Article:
With so much focus on the loss of Larry Hagman – and the death and funeral of his dastardly TV alter ego, J.R. Ewing – as the second season of TNT’s “Dallas” gets underway this week, one can’t help but wonder whether the show can go on once they’re finished saying goodbye.
Jesse Metcalfe is convinced it can. Asked if he thinks there will be a Season 3, the handsome 34-year-old actor now known to “Dallas” fans as Christopher Ewing answers flatly, “I know it will happen.
“Obviously, I don’t have that information yet from the powers that be,” he adds. “But I feel strongly that this is a hit show and that the ensemble of actors we have is incredibly talented. We all have great chemistry, and the writing is very strong.”
He acknowledges, “Yes, it was Larry Hagman’s show. He was the heart and soul of the show — by far the most popular character on the show. Most people identify the show with J.R. Ewing. I thought we would have more time with Larry, and that time was definitely cut short. But the writers and the producers and of course the actors are doing everything they can to honor Larry and honor J.R. and do everything in the best way that they can. And that’s why they’ve succeeded in producing some of the most entertaining episodes. Out of a very tragic event comes some very exciting television — and I don’t think Larry would have wanted it any other way.”
Indeed. With show re-creator Cynthia Cidre having revealed that J.R.’s death will not be from natural causes, Hagman will posthumously rack up what will, in all probability, be the distinction of playing the only TV character to have not one, but two major murder mysteries surrounding him. Of course you’ll recall the ratings record-breaking “Who Shot J.R.?” of 1980.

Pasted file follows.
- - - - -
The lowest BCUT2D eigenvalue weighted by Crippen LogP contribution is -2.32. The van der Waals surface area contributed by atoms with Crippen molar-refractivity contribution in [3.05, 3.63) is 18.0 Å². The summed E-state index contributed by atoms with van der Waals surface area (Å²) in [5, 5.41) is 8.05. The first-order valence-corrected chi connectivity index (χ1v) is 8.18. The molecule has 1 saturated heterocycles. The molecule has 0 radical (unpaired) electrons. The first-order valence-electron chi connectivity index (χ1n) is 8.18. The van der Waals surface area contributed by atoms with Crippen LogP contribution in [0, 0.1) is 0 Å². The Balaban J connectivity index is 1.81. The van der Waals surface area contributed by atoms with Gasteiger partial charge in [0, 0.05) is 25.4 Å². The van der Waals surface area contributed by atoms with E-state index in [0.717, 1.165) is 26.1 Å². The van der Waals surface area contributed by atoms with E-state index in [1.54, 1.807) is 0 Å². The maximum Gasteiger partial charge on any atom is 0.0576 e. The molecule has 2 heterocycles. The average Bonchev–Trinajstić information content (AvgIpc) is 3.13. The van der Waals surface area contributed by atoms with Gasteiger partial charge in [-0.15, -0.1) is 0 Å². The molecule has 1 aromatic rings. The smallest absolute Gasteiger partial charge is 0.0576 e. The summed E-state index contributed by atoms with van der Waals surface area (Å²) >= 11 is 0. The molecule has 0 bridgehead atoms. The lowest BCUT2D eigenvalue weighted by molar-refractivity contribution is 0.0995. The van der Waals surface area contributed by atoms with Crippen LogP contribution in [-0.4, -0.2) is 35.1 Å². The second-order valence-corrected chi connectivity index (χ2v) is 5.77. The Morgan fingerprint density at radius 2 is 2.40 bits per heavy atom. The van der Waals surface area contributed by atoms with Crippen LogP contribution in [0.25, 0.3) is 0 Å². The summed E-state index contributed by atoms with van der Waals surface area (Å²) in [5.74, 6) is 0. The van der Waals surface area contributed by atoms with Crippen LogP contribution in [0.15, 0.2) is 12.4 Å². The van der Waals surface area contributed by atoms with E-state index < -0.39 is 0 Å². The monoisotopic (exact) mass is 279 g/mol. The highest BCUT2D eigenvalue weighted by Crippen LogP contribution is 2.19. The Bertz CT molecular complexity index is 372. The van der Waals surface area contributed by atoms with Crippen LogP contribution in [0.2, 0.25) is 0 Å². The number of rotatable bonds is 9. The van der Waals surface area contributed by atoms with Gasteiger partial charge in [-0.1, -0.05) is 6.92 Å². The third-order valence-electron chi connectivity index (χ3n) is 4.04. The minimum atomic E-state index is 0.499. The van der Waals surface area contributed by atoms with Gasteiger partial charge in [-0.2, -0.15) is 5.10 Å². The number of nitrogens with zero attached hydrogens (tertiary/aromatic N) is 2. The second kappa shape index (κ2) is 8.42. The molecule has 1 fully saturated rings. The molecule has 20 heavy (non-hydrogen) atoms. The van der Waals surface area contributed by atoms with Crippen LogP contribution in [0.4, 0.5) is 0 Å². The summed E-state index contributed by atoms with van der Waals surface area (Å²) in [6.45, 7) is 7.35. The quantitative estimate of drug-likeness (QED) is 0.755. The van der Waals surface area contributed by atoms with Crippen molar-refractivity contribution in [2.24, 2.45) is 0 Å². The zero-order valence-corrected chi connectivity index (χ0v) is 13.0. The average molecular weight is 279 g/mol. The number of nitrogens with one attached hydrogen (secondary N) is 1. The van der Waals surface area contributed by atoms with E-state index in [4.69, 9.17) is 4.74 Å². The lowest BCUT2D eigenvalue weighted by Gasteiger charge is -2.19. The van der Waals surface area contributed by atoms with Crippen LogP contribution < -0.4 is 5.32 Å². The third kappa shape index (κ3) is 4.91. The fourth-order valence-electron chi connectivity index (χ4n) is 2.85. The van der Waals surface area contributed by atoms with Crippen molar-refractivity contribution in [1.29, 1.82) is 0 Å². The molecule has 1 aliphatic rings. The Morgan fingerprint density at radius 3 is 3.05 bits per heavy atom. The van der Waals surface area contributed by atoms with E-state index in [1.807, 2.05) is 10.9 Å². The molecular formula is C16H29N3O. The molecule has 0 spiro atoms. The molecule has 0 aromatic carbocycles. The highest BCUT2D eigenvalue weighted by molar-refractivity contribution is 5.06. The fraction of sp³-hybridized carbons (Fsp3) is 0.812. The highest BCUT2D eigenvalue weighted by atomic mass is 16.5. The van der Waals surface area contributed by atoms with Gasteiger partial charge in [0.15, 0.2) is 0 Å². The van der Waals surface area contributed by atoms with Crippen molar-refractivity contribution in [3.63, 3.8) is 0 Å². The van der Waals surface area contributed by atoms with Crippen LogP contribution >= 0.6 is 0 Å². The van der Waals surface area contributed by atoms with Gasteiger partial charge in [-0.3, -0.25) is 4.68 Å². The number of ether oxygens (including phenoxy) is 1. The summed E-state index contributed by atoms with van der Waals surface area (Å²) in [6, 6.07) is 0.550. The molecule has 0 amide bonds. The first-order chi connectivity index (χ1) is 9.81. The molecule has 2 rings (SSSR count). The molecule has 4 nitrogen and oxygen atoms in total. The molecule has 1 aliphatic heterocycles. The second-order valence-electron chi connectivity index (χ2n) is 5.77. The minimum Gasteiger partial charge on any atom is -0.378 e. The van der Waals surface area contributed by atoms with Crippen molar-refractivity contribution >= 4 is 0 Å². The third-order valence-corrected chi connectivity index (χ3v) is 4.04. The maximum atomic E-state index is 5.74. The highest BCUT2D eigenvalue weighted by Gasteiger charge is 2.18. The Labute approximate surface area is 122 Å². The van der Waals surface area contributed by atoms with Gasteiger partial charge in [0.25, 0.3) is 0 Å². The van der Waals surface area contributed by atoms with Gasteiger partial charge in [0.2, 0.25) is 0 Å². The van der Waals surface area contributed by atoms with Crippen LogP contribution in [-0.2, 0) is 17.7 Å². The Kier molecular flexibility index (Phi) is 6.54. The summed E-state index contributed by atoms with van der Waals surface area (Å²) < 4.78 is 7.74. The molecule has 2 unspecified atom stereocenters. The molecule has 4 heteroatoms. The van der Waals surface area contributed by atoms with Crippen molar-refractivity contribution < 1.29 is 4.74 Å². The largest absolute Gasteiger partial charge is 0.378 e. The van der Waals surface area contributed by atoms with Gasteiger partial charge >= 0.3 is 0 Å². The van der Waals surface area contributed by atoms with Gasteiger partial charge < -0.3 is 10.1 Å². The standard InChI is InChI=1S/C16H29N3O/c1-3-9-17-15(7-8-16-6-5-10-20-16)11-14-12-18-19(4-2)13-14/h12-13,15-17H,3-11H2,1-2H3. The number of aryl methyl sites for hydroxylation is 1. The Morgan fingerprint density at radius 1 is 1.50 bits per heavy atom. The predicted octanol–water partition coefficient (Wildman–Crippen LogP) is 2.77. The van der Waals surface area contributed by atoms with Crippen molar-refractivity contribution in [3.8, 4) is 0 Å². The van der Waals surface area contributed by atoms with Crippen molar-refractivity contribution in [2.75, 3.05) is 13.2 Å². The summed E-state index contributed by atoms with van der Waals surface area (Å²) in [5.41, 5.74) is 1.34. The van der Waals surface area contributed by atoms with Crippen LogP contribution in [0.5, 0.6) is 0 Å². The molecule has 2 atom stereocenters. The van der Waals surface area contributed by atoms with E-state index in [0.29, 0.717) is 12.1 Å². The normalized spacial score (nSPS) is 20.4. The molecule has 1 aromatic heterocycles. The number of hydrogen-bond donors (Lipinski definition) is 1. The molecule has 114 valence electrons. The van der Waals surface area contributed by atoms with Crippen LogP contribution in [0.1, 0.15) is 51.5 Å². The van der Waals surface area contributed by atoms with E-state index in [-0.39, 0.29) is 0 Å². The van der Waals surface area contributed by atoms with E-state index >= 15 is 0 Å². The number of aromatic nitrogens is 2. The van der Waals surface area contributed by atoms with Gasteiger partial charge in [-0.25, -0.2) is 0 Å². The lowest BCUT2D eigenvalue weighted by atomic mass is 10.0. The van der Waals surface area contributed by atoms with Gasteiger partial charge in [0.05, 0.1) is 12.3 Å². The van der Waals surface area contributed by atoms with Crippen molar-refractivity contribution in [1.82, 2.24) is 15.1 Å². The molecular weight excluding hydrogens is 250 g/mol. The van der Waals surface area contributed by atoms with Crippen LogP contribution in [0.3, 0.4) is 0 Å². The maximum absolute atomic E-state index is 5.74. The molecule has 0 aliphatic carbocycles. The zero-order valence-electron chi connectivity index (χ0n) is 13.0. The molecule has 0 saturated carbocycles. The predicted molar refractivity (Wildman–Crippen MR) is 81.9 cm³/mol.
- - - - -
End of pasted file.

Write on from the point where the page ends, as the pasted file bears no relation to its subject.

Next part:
The storylines involving the younger generation of Ewings are rolling on as well. Christopher, the ecology-minded, adopted son of nice guy Bobby (Patrick Duffy), has won back the lovely Elena (Jordana Brewster) from J.R.’s ever-more-craven oilman son John Ross (Josh Henderson) — and the cousins are fighting for control of their Ewing Energies company.
“Elena and Christopher are still in the honeymoon stage of their rekindled romance, and certainly John Ross is not very happy about that. He gets his digs in wherever he can,” Metcalfe relates. “But for at least the first half of the second season Elena and Christopher are pretty solid. I’d say the first season was more raw emotions, the second season is more of a chess match. And obviously, we’re always in each other’s faces — we’re all living in the same place, Southfork, and working in the same place, Ewing Energies.”
The “Dallas” team certainly doesn’t have THAT degree of closeness, but the cast members do stay in Dallas condos while shooting is underway, they do hang out together, they do sound fond of each other. Metcalfe says, “If anything, we’ve all grown closer in the wake of Larry’s death.“
The Carmel Valley, California-born actor, who gained public attention as sexy teenage gardener John Rowland on “Desperate Housewives” — and went on to big screen success with “John Tucker Must Die” — makes it clear he cares very much about the “Dallas” fans. In fact, he sounds downright affectionate toward those who “stuck with the original show through all 13 seasons and now are staying with our show. You feel a responsibility toward them.” He says he hasn’t found any downside to his newfound “Dallas” fame – here or overseas. The show is a huge hit in the U.K. and elsewhere.
But fame does have its, um, distractions. For instance, it’s been widely reported Metcalfe is engaged to the beautiful Cara Santana. But he says, “No, I’m not getting married. I have a very serious girlfriend but that’s just a piece of misinformation that keeps reappearing.” He laughs, “As if there wasn’t enough pressure already.”
This season’s shooting will wrap in April, and Metcalfe would like to find a juicy new assignment, he says. In fact, “All of us are looking for hiatus projects. I’d just like a piece of material that feels right for me, a story I want to tell. That’s a great thing about being on a cable show. It’s not that rigorous a schedule. It’s intense while you’re shooting it, but it’s only 15 episodes. The first season was 10, now we’re lucky enough to get 15. But it’s still only six months of the year – very different from a 22-episode season.”
So, he wouldn’t mind continuing to play Christopher on and on?
“I think the viewers are going to be very pleased with Season 2,” he says. “So I don’t see any reason why there won’t be a third, a fourth, and probably a fifth season.”
Time will tell.